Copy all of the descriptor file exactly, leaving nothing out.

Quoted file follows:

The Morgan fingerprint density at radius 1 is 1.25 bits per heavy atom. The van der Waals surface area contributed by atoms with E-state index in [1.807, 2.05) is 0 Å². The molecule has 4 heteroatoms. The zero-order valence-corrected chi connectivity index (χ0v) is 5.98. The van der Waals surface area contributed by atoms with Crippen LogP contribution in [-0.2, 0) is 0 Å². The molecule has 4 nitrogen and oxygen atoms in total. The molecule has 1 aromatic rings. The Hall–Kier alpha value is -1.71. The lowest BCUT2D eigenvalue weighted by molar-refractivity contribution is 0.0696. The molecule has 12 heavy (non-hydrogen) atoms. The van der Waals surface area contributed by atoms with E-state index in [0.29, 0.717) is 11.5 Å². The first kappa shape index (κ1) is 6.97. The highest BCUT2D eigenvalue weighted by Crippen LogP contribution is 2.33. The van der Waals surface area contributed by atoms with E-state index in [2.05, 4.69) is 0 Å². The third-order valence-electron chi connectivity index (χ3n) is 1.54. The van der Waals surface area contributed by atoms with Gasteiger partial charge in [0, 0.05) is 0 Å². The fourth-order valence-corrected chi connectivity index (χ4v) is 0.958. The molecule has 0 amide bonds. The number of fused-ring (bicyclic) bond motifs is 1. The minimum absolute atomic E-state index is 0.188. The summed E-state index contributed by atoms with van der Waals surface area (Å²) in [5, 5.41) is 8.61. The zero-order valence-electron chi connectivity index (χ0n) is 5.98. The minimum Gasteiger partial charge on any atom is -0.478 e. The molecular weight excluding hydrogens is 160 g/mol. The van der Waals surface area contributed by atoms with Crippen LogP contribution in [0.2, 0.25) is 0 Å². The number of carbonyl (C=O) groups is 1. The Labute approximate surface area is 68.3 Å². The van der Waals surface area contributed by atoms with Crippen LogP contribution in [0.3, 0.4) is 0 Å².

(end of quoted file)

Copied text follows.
The Morgan fingerprint density at radius 1 is 1.25 bits per heavy atom. The van der Waals surface area contributed by atoms with E-state index in [1.807, 2.05) is 0 Å². The molecule has 4 heteroatoms. The zero-order valence-corrected chi connectivity index (χ0v) is 5.98. The van der Waals surface area contributed by atoms with Crippen LogP contribution in [-0.2, 0) is 0 Å². The molecule has 4 nitrogen and oxygen atoms in total. The molecule has 1 aromatic rings. The Hall–Kier alpha value is -1.71. The lowest BCUT2D eigenvalue weighted by molar-refractivity contribution is 0.0696. The molecule has 12 heavy (non-hydrogen) atoms. The van der Waals surface area contributed by atoms with E-state index in [0.29, 0.717) is 11.5 Å². The first kappa shape index (κ1) is 6.97. The highest BCUT2D eigenvalue weighted by Crippen LogP contribution is 2.33. The van der Waals surface area contributed by atoms with E-state index in [2.05, 4.69) is 0 Å². The third-order valence-electron chi connectivity index (χ3n) is 1.54. The van der Waals surface area contributed by atoms with Gasteiger partial charge in [0, 0.05) is 0 Å². The fourth-order valence-corrected chi connectivity index (χ4v) is 0.958. The molecule has 0 amide bonds. The number of fused-ring (bicyclic) bond motifs is 1. The minimum absolute atomic E-state index is 0.188. The summed E-state index contributed by atoms with van der Waals surface area (Å²) in [5, 5.41) is 8.61. The zero-order valence-electron chi connectivity index (χ0n) is 5.98. The minimum Gasteiger partial charge on any atom is -0.478 e. The molecular weight excluding hydrogens is 160 g/mol. The van der Waals surface area contributed by atoms with Crippen LogP contribution in [0.2, 0.25) is 0 Å². The number of carbonyl (C=O) groups is 1. The Labute approximate surface area is 68.3 Å². The van der Waals surface area contributed by atoms with Crippen LogP contribution in [0.3, 0.4) is 0 Å².